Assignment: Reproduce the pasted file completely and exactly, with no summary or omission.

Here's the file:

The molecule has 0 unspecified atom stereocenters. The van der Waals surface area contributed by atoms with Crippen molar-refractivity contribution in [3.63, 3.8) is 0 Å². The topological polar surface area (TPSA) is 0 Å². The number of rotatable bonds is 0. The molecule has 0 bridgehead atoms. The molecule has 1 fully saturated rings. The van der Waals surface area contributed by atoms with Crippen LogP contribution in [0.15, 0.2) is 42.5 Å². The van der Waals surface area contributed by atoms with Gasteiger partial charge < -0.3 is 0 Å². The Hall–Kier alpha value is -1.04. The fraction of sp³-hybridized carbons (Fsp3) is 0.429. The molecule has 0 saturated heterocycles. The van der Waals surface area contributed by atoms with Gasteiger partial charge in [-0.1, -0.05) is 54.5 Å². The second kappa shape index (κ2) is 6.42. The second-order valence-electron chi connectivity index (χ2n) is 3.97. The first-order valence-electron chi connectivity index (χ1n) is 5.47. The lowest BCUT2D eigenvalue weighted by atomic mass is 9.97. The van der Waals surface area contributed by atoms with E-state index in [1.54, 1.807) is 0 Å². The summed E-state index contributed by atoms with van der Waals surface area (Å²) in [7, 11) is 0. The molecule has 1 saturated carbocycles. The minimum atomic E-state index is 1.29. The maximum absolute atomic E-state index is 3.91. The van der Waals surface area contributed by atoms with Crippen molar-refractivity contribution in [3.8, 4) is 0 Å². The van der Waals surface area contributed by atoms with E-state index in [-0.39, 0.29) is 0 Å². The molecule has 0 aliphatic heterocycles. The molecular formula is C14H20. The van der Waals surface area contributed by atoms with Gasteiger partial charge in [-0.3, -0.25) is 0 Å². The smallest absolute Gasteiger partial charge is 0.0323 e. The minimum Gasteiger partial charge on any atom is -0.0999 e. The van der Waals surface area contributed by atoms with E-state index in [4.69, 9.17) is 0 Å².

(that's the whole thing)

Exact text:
The molecule has 0 unspecified atom stereocenters. The van der Waals surface area contributed by atoms with Crippen molar-refractivity contribution in [3.63, 3.8) is 0 Å². The topological polar surface area (TPSA) is 0 Å². The number of rotatable bonds is 0. The molecule has 0 bridgehead atoms. The molecule has 1 fully saturated rings. The van der Waals surface area contributed by atoms with Crippen LogP contribution in [0.15, 0.2) is 42.5 Å². The van der Waals surface area contributed by atoms with Gasteiger partial charge < -0.3 is 0 Å². The Hall–Kier alpha value is -1.04. The fraction of sp³-hybridized carbons (Fsp3) is 0.429. The molecule has 0 saturated heterocycles. The van der Waals surface area contributed by atoms with Gasteiger partial charge in [-0.1, -0.05) is 54.5 Å². The second kappa shape index (κ2) is 6.42. The second-order valence-electron chi connectivity index (χ2n) is 3.97. The first-order valence-electron chi connectivity index (χ1n) is 5.47. The lowest BCUT2D eigenvalue weighted by atomic mass is 9.97. The van der Waals surface area contributed by atoms with E-state index in [1.54, 1.807) is 0 Å². The summed E-state index contributed by atoms with van der Waals surface area (Å²) in [7, 11) is 0. The molecule has 1 saturated carbocycles. The minimum atomic E-state index is 1.29. The maximum absolute atomic E-state index is 3.91. The van der Waals surface area contributed by atoms with Crippen molar-refractivity contribution in [3.8, 4) is 0 Å². The van der Waals surface area contributed by atoms with E-state index in [-0.39, 0.29) is 0 Å². The molecule has 0 aliphatic heterocycles. The molecular formula is C14H20. The van der Waals surface area contributed by atoms with Gasteiger partial charge in [-0.3, -0.25) is 0 Å². The smallest absolute Gasteiger partial charge is 0.0323 e. The minimum Gasteiger partial charge on any atom is -0.0999 e. The van der Waals surface area contributed by atoms with E-state index in [4.69, 9.17) is 0 Å².